Those who have suffered through this column for the past six-and-a-half years are probably by now well aware of my disdain for frivolous lawsuits.

I won't use this issue's space to rehash my feelings on the necessity for tort reform or the vacuous merit of the flood of absurd litigation that currently logjams court dockets throughout the country, but rather let's focus on pointless lawsuits.

Specifically, one that drew headlines several months ago, when a small Nevada audit firm filed a suit challenging the constitutionality of the Public Company Accounting Oversight Board and, by proxy, Sarbanes-Oxley, the corporate reform law that ordered that the overseer to the audit profession be created in the first place. The plaintiff, Beckstead & Watts LLP of Henderson, Nev., predicated its case on the argument that the president should appoint the members of the PCAOB, because the private-sector entity functions as part of the government, as opposed to being part of its direct report, the Securities and Exchange Commission. The firm was later joined in the fray by tax and government reform group the Free Enterprise Fund.

But let's go back 18 months or so.

In September 2005, the PCAOB released an inspection report that examined some 16 of B&W's 61 audit clients - comprised largely of micro-cap and development companies - and identified audit deficiencies in eight of them. So it's fair to say that the firm is not one of the audit watchdog's bigger fans. But the ideology behind the suit goes a bit further than simply receiving an unsatisfactory report card from a no-nonsense instructor.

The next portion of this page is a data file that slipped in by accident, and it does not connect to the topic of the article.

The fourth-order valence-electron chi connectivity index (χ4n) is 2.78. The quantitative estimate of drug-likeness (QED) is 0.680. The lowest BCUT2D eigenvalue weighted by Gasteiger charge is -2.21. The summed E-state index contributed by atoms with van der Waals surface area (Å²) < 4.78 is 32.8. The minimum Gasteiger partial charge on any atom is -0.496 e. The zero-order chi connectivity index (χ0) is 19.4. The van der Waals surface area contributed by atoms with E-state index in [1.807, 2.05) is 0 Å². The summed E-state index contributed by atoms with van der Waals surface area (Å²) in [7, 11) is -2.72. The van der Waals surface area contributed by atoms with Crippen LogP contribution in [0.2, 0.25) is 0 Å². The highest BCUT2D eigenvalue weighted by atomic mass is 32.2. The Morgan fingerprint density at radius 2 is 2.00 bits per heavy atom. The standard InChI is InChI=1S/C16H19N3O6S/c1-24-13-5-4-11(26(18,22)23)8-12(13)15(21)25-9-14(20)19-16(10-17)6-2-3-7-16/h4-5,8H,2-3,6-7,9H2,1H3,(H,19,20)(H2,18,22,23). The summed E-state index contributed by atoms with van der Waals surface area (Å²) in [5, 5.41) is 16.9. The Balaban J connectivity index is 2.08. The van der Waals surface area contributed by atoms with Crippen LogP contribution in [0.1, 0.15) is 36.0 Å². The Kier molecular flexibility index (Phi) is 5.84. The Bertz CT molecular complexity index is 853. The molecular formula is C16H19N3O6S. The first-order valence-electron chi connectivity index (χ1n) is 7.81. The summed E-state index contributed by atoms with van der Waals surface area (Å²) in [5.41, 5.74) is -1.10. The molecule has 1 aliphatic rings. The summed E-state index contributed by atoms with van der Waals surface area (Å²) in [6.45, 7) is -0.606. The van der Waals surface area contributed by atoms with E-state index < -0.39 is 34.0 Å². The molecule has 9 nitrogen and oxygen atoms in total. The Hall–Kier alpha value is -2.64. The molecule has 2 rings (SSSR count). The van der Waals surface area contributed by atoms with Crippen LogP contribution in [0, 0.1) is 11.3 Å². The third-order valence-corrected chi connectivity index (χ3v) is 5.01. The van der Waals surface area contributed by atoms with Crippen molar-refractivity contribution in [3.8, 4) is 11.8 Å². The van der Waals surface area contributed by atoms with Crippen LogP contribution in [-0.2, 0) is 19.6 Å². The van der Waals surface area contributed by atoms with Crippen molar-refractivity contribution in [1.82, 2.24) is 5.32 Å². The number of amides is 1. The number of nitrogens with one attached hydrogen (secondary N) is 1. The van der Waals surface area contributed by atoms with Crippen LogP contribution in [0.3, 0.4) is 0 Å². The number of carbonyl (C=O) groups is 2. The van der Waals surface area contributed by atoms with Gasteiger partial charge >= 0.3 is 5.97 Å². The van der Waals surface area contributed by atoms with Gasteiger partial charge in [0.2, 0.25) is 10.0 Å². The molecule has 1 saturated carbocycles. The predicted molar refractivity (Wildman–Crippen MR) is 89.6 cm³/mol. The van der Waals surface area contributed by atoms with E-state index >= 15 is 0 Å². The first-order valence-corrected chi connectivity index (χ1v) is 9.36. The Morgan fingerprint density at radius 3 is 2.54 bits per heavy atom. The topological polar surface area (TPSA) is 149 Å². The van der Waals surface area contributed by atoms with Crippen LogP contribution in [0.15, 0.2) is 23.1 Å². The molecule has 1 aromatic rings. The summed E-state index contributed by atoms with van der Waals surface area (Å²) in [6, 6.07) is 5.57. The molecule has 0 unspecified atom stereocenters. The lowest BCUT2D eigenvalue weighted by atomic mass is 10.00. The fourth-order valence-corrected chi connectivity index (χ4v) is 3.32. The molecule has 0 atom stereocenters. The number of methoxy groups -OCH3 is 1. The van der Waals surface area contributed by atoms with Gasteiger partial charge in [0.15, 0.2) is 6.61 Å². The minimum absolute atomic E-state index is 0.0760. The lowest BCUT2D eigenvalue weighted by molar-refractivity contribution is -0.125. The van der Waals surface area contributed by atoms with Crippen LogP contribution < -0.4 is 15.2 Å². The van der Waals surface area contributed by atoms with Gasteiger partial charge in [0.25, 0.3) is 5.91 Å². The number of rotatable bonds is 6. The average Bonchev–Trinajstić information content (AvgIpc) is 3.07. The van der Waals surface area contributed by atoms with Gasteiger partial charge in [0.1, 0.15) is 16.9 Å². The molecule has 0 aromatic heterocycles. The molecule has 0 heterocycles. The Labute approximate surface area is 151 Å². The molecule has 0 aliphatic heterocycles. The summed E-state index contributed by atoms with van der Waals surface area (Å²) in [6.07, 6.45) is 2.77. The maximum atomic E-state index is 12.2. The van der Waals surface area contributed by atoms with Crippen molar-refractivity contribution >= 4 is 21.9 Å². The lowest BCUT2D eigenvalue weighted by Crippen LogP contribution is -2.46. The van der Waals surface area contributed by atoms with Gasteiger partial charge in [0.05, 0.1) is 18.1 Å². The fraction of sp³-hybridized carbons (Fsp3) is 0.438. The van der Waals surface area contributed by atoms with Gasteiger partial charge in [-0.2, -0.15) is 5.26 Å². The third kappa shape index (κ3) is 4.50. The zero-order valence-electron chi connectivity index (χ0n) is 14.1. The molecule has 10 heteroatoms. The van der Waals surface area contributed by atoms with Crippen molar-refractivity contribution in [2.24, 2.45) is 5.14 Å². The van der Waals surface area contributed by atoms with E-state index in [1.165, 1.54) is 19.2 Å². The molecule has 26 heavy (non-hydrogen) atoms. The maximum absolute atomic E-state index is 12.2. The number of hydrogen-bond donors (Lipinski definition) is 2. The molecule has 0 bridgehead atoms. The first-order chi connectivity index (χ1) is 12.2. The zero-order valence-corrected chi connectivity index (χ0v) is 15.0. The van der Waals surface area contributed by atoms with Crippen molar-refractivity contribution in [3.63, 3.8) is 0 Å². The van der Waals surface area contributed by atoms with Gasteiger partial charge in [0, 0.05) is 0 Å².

No, the greater impetus behind this litigation is, of course, an attempt to pare down the layers of SOX compliance, including the act's favorite political football - Section 404.

In one of the saner rulings, U.S. District Judge James Robertson ruled against the suit in a 14-page filing.

And in a perfect world, that should have been it. But the legal world, as we all know, is far from perfect, and the plaintiffs immediately said that they would plan an appeal.

Not exactly a surprise there.

It's hard to believe that SOX is now approaching its fifth anniversary. And while the SEC has, in fact, pushed back the 404 compliance dates on a number of occasions, its chairman, Christopher Cox, has reiterated his support for SOX in no uncertain terms and stated that the law is here to stay - at least for the foreseeable future.

I doubt you'll encounter many who argue that SOX is perfect. Could it be tweaked here and there to accommodate filers of different sizes? Of course. Nonetheless, I say let's move on. Unfortunately, we now have an appeal to look forward to.

I'm sure that one or two former employees from companies such as Enron and WorldCom would be more than willing to offer their thoughts during the appeals process.

That is, if they can afford the cab fare to get there.

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